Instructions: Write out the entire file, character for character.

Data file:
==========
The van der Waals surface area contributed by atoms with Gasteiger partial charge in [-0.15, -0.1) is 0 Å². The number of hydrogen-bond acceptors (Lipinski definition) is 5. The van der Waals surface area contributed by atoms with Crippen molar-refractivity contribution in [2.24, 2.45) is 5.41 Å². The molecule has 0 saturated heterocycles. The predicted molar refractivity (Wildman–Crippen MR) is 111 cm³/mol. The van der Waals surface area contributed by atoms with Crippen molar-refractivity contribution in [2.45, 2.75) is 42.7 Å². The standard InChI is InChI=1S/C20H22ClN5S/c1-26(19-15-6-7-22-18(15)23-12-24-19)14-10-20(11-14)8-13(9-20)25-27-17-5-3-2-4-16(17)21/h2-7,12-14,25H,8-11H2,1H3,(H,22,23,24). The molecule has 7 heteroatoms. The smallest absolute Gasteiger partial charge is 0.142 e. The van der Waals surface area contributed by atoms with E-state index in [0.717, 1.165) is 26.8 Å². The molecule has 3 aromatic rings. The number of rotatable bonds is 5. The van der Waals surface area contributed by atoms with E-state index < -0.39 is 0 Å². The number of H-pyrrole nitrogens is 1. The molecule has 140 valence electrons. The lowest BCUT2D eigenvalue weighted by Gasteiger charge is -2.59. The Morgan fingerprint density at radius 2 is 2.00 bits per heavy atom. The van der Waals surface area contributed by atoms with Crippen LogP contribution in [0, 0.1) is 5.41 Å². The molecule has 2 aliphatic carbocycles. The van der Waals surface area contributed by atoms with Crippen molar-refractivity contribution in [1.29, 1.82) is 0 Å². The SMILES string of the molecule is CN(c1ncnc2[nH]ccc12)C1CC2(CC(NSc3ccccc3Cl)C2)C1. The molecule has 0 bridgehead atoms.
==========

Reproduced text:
The van der Waals surface area contributed by atoms with Gasteiger partial charge in [-0.15, -0.1) is 0 Å². The number of hydrogen-bond acceptors (Lipinski definition) is 5. The van der Waals surface area contributed by atoms with Crippen molar-refractivity contribution in [2.24, 2.45) is 5.41 Å². The molecule has 0 saturated heterocycles. The predicted molar refractivity (Wildman–Crippen MR) is 111 cm³/mol. The van der Waals surface area contributed by atoms with Crippen molar-refractivity contribution in [2.45, 2.75) is 42.7 Å². The standard InChI is InChI=1S/C20H22ClN5S/c1-26(19-15-6-7-22-18(15)23-12-24-19)14-10-20(11-14)8-13(9-20)25-27-17-5-3-2-4-16(17)21/h2-7,12-14,25H,8-11H2,1H3,(H,22,23,24). The molecule has 7 heteroatoms. The smallest absolute Gasteiger partial charge is 0.142 e. The van der Waals surface area contributed by atoms with E-state index in [0.717, 1.165) is 26.8 Å². The molecule has 3 aromatic rings. The number of rotatable bonds is 5. The van der Waals surface area contributed by atoms with E-state index < -0.39 is 0 Å². The number of H-pyrrole nitrogens is 1. The molecule has 140 valence electrons. The lowest BCUT2D eigenvalue weighted by Gasteiger charge is -2.59. The Morgan fingerprint density at radius 2 is 2.00 bits per heavy atom. The van der Waals surface area contributed by atoms with Crippen LogP contribution in [0, 0.1) is 5.41 Å². The molecule has 2 aliphatic carbocycles. The van der Waals surface area contributed by atoms with Crippen molar-refractivity contribution in [1.29, 1.82) is 0 Å². The SMILES string of the molecule is CN(c1ncnc2[nH]ccc12)C1CC2(CC(NSc3ccccc3Cl)C2)C1. The molecule has 0 bridgehead atoms.